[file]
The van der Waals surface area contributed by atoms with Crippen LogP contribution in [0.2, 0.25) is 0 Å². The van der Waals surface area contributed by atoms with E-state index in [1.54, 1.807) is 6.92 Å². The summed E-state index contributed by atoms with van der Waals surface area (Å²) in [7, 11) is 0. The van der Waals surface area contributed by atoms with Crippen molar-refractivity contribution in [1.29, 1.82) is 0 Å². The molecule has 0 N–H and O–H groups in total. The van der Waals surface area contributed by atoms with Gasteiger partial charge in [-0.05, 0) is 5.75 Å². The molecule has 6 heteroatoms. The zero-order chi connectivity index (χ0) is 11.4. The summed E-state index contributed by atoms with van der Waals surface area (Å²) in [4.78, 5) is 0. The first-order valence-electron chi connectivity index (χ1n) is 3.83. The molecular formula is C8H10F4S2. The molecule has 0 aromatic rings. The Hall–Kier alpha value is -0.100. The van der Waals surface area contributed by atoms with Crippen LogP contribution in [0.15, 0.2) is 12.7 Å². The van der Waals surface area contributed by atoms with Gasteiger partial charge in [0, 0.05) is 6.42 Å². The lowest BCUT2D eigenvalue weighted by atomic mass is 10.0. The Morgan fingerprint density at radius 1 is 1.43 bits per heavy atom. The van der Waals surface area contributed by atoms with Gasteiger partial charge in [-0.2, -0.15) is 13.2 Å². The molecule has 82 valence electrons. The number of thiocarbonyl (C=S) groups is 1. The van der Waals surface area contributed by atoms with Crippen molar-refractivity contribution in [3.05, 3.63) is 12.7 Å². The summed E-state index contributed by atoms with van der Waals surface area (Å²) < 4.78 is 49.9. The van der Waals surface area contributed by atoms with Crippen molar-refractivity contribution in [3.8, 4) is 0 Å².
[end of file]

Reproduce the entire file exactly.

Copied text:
The van der Waals surface area contributed by atoms with Crippen LogP contribution in [0.2, 0.25) is 0 Å². The van der Waals surface area contributed by atoms with E-state index in [1.54, 1.807) is 6.92 Å². The summed E-state index contributed by atoms with van der Waals surface area (Å²) in [7, 11) is 0. The van der Waals surface area contributed by atoms with Crippen molar-refractivity contribution in [1.29, 1.82) is 0 Å². The molecule has 0 N–H and O–H groups in total. The van der Waals surface area contributed by atoms with Gasteiger partial charge in [-0.05, 0) is 5.75 Å². The molecule has 6 heteroatoms. The zero-order chi connectivity index (χ0) is 11.4. The summed E-state index contributed by atoms with van der Waals surface area (Å²) in [4.78, 5) is 0. The first-order valence-electron chi connectivity index (χ1n) is 3.83. The molecular formula is C8H10F4S2. The molecule has 0 aromatic rings. The Hall–Kier alpha value is -0.100. The van der Waals surface area contributed by atoms with Crippen LogP contribution in [0.15, 0.2) is 12.7 Å². The van der Waals surface area contributed by atoms with Gasteiger partial charge in [0, 0.05) is 6.42 Å². The lowest BCUT2D eigenvalue weighted by atomic mass is 10.0. The Morgan fingerprint density at radius 1 is 1.43 bits per heavy atom. The van der Waals surface area contributed by atoms with Gasteiger partial charge in [-0.2, -0.15) is 13.2 Å². The molecule has 82 valence electrons. The number of thiocarbonyl (C=S) groups is 1. The van der Waals surface area contributed by atoms with Crippen molar-refractivity contribution in [3.05, 3.63) is 12.7 Å². The summed E-state index contributed by atoms with van der Waals surface area (Å²) < 4.78 is 49.9. The van der Waals surface area contributed by atoms with Crippen molar-refractivity contribution in [3.8, 4) is 0 Å².